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Stop and Watch the Bees Joan McCaul



(Erin Otwell / The Free Press)

Thirty years ago, I was rushing to get my son and daughter, who were then eight and ten, out of the house and into the car to go to school. All parents know the drill: children passing each other in a blur of activity, looking for sports jerseys and musical instruments that should have been put out the night before. Kids and adults become whirring satellites, each on a different orbit. 

It was spring, which is lovely in my part of Australia—sunny and warm. 

But I wasn’t enjoying the weather. My only concern was getting my kids and their things on their way, and my son, Stephen, was nowhere to be seen.

“Where are you, Stephen?” I called out from the kitchen, in the vague direction of the stairs. “Are you dressed?”

I climbed the stairs to look for him, and peered into the bedroom my husband and I shared.

That’s when I found him, sitting on our bed in his undies, staring at the tulipwood tree outside our large bedroom window. It was covered in yellow spring blossoms. 

“What are you doing? Hurry up!” I pleaded. 

“I’m just watching the bees,” he said, not moving his gaze.

I watched him, completely calm, lost in his own little world. 

My husband, who was passing by in the hallway, stopped to look at our son, too. Stephen was in a really nice, peaceful place, and there was something uncomfortable about the moment, like my husband and I had intruded on something private.

Not just that, but the stillness and beauty of that moment made us feel kind of silly, like we had done something wrong. There we were, ready to lecture our son on the importance of being ready, and there he was teaching us something far more important.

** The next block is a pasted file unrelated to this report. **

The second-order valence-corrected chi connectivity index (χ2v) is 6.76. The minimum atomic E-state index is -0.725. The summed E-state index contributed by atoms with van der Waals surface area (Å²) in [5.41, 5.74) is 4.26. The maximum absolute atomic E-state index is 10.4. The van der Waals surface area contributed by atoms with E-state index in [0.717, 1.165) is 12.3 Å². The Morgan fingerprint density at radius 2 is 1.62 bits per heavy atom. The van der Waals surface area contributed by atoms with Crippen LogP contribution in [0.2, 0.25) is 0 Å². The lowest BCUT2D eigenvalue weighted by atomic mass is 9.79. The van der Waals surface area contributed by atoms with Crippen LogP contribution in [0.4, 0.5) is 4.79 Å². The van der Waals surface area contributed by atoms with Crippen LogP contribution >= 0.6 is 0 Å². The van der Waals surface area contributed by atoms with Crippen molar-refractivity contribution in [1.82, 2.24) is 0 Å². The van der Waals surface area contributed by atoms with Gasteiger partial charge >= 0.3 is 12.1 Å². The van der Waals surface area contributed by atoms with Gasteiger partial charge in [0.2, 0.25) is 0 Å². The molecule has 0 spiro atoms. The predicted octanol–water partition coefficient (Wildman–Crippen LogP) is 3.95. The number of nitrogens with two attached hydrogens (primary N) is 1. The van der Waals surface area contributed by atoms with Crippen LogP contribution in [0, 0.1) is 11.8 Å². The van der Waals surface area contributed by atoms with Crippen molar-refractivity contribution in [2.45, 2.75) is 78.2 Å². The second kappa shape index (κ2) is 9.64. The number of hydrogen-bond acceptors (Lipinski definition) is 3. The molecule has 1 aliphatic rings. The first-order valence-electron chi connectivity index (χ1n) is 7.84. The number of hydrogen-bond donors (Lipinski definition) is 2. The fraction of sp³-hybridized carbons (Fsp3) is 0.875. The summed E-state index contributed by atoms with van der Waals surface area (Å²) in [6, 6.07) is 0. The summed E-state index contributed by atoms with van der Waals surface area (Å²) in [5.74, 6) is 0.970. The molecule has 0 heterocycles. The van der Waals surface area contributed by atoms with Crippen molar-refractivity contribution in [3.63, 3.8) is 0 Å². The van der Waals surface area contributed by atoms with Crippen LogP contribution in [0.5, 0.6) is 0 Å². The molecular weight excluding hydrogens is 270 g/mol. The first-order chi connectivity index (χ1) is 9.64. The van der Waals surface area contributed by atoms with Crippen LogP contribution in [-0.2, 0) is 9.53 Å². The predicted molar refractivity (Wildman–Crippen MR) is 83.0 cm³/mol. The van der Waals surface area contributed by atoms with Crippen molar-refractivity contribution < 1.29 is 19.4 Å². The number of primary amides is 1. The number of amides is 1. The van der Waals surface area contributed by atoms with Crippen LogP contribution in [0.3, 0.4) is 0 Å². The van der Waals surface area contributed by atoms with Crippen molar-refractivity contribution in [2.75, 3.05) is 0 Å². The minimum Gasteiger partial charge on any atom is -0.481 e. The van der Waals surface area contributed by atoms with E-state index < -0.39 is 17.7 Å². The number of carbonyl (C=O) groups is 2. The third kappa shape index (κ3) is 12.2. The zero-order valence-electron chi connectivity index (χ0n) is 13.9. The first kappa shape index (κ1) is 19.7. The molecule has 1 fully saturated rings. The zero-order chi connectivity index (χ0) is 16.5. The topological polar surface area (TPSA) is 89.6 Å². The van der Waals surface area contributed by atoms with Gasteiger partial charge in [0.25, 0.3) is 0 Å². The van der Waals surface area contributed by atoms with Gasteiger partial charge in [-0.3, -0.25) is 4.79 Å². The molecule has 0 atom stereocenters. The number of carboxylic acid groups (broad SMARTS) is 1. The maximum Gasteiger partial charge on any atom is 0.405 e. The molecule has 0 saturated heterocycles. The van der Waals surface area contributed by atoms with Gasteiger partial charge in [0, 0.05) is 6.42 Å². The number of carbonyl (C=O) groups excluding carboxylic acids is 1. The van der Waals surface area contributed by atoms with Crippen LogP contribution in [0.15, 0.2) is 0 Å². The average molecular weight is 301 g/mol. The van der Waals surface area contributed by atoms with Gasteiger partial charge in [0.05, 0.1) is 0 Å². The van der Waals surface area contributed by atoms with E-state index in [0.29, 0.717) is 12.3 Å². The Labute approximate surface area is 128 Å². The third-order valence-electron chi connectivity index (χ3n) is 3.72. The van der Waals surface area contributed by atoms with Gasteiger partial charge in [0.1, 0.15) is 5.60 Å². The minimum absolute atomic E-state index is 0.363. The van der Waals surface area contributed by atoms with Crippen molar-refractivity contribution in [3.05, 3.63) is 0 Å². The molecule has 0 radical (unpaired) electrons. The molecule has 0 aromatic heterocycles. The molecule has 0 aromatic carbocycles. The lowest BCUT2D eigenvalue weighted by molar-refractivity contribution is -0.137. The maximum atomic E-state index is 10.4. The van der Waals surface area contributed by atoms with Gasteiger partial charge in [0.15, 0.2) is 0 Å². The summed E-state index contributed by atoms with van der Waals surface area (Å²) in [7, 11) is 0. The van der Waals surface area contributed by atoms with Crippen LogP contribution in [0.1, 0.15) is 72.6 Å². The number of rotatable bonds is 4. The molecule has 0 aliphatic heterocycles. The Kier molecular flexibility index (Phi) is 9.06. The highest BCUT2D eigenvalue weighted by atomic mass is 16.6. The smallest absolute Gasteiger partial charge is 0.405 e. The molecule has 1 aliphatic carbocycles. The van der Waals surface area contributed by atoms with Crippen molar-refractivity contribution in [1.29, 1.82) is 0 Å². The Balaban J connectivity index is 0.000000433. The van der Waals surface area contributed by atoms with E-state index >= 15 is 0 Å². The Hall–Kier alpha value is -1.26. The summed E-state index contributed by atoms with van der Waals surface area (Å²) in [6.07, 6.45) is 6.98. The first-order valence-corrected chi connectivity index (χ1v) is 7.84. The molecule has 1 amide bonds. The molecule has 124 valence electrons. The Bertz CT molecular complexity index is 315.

Life isn’t about rushing out the door. In conducting the symphony of children and lost shoes and instruments and jerseys, I had forgotten that.

Watching him, I was transported back to my own forgotten memory of being ten years old. As a kid, my family went on holiday to North Stradbroke Island, just off the coast of Brisbane. Though the island was close by, it had wild horses and only one dirt road. On this particular holiday, my brother and I had prowled the sands of a subtropical shoreline looking for a fish for Mum to cook. We presented her with a washed-up puffer fish, which she politely disposed of while telling us never to touch one again. 

My father died the following year. That was the last time we went to Stradbroke as a family. 

Watching my son look at the bees brought me back to that precious time. I felt once more the sun on my neck and the softness of the sand, so bright I had to shade my eyes. At midday the beach was almost deserted, just the sky, the water, an occasional fisherman, and children chasing gulls. 

Now my son is 41. I wonder if he even remembers the wisdom of his eight-year-old self. At 74, I know I do. 

The natural world has been an important part of my getting older. It’s been helped by the availability of time, which allows me to slow down, to be in the moment without needing to check my watch. 

My daughter has a five-year-old son who loves watching ants. He gardens with me and notices each new flower that blossoms on a bush or a tree. He loves the weather; he tells me when the sky is dark and it’s going to rain, and when there’s going to be lightning. Now that I’m older, I can move at his pace.